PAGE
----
Spain said Thursday it was boosting security measures after a series of letter bombs was discovered in the country, including one that was sent to Spain’s prime minister last week.
The latest bomb, sent to an air force base near Madrid, was discovered before dawn Thursday, after one exploded at the Ukrainian embassy in the capital Madrid Wednesday and another was deactivated at an arms manufacturer.
The device addressed to Prime Minister Pedro Sanchez arrived in the post at his official Moncloa compound on November 24 and his security detail singled it out as suspicious. After establishing a security perimeter, they conducted a “controlled explosion” of the envelope, an interior ministry statement said.
The bomb “would be similar, for its features and content” to those received on Wednesday at the Ukrainian embassy in Madrid and at the arms manufacturer Instalaza in Zaragoza, and on Thursday at Spain’s Torrejon air force base near Madrid, the statement said.
The most recent letter bomb was intercepted just before dawn Thursday after being sent to the Torrejon air force base.
Spanish defense ministry officials said a suspicious envelope was detected by a scanner at the base. The scan indicated the envelope could have “some type of mechanism” inside, a statement said. Police were called to the base to analyze the envelope, which was addressed to the Satellite Center at the air base.
The Spanish defence ministry also received a letter bomb addressed to Defense Minister Margarita Robles, the Secretary of State for Security Rafael Perez said Thursday.
Authorities have confirmed five letter bombs have been sent to various offices since the one addressed to Sanchez, according to a statement released by Spain’s interior ministry.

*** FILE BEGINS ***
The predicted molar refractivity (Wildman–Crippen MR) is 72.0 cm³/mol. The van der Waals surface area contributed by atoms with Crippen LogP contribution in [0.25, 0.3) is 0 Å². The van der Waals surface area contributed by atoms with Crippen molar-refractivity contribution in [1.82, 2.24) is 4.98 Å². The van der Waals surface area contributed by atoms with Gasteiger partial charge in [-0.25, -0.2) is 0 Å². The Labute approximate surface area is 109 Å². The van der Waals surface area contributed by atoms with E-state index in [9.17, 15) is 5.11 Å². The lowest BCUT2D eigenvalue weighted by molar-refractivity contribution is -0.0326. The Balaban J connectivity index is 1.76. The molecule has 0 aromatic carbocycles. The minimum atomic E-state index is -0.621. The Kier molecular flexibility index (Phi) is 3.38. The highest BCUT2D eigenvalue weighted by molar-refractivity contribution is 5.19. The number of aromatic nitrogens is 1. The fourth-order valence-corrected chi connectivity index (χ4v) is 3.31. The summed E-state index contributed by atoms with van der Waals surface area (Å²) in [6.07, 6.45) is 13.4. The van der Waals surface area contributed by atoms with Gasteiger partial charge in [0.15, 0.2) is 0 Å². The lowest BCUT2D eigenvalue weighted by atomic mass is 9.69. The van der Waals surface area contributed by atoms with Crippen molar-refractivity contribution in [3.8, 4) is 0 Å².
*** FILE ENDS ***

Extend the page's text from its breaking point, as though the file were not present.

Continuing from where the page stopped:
Perez said the letters were likely sent from Spanish territory, and that in four out of the five cases, protection measures worked successfully to neutralize the bombs.
People should remain “calm,” the minister said, and there was no reason yet to justify raising a terror threat.
The latest developments followed the discovery of two letter bombs on Wednesday. The first exploded at the Ukrainian embassy in Madrid in the afternoon, injuring an employee, Spanish officials said.
That envelope, addressed to the Ukrainian ambassador to Spain, exploded after being handled by a Ukrainian worker at the embassy, Spain’s foreign ministry said in a statement. Later, in the evening, police deactivated a letter bomb at a weapons manufacturer in northern Spain, a senior Spanish official said.
The envelope sent to the arms maker had the same return address as the envelope that exploded at the Ukrainian embassy in Madrid, said the official, Rosa Serrano, in an interview with Spain’s radio station SER late Wednesday.
“The return address on the envelope is an email that is the same” on both envelopes, said Serrano, who is the top Spanish government official in the Aragon region where the second letter bomb arrived.
The envelope at the weapons maker in the city of Zaragoza, in Aragon, “apparently came from Ukraine,” Serrano said, adding that authorities suspect the one at the embassy may have also come from Ukraine.
An executive at the arms manufacturer was apparently aware of the Madrid explosion, so when an envelope arrived soon after that no one seemed to recognize, the company called police, Serrano said.
The bomb squad arrived and police determined there were explosives inside the envelope, designed to explode on opening. It was deactivated, Serrano said.
Serrano didn’t identify the firm, but Spanish media reported its name and said it manufactured rocket launchers that Spain has sent to Ukraine as it battles Russia’s invasion. CNN could not immediately confirm that detail.
“I know the firm has been an arms manufacturer a long time, with state-of-the-art facilities,” Serrano said in the radio interview.
Police notified Spain’s National Court, which investigates terrorism, about each of the letter bombs, the statement said.
The interior ministry has ordered increased security measures at all embassies and consulates in Spain, as well as other sites that require special protection. Security had already been boosted after the start of Russia’s invasion of Ukraine.
Al Goodman reported from Madrid and Eve Brennan wrote in London.